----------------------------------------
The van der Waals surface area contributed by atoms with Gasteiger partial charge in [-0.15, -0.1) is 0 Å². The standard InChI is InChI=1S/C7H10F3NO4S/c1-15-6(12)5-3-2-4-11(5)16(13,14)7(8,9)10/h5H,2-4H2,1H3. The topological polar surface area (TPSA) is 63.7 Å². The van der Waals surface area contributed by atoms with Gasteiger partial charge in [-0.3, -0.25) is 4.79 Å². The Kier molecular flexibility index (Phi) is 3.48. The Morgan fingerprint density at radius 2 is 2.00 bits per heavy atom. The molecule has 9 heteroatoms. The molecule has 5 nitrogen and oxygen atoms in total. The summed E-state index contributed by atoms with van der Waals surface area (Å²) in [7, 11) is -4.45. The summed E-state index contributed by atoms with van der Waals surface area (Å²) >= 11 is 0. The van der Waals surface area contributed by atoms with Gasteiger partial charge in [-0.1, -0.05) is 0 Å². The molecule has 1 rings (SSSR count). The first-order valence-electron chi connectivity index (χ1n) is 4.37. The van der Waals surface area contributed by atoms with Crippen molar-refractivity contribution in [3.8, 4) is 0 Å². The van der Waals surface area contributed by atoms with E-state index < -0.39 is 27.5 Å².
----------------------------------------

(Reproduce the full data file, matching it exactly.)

The van der Waals surface area contributed by atoms with Gasteiger partial charge in [-0.15, -0.1) is 0 Å². The standard InChI is InChI=1S/C7H10F3NO4S/c1-15-6(12)5-3-2-4-11(5)16(13,14)7(8,9)10/h5H,2-4H2,1H3. The topological polar surface area (TPSA) is 63.7 Å². The van der Waals surface area contributed by atoms with Gasteiger partial charge in [-0.3, -0.25) is 4.79 Å². The Kier molecular flexibility index (Phi) is 3.48. The Morgan fingerprint density at radius 2 is 2.00 bits per heavy atom. The molecule has 9 heteroatoms. The molecule has 5 nitrogen and oxygen atoms in total. The summed E-state index contributed by atoms with van der Waals surface area (Å²) in [7, 11) is -4.45. The summed E-state index contributed by atoms with van der Waals surface area (Å²) >= 11 is 0. The van der Waals surface area contributed by atoms with Gasteiger partial charge in [-0.1, -0.05) is 0 Å². The molecule has 1 rings (SSSR count). The first-order valence-electron chi connectivity index (χ1n) is 4.37. The van der Waals surface area contributed by atoms with Crippen molar-refractivity contribution in [3.8, 4) is 0 Å². The van der Waals surface area contributed by atoms with E-state index < -0.39 is 27.5 Å².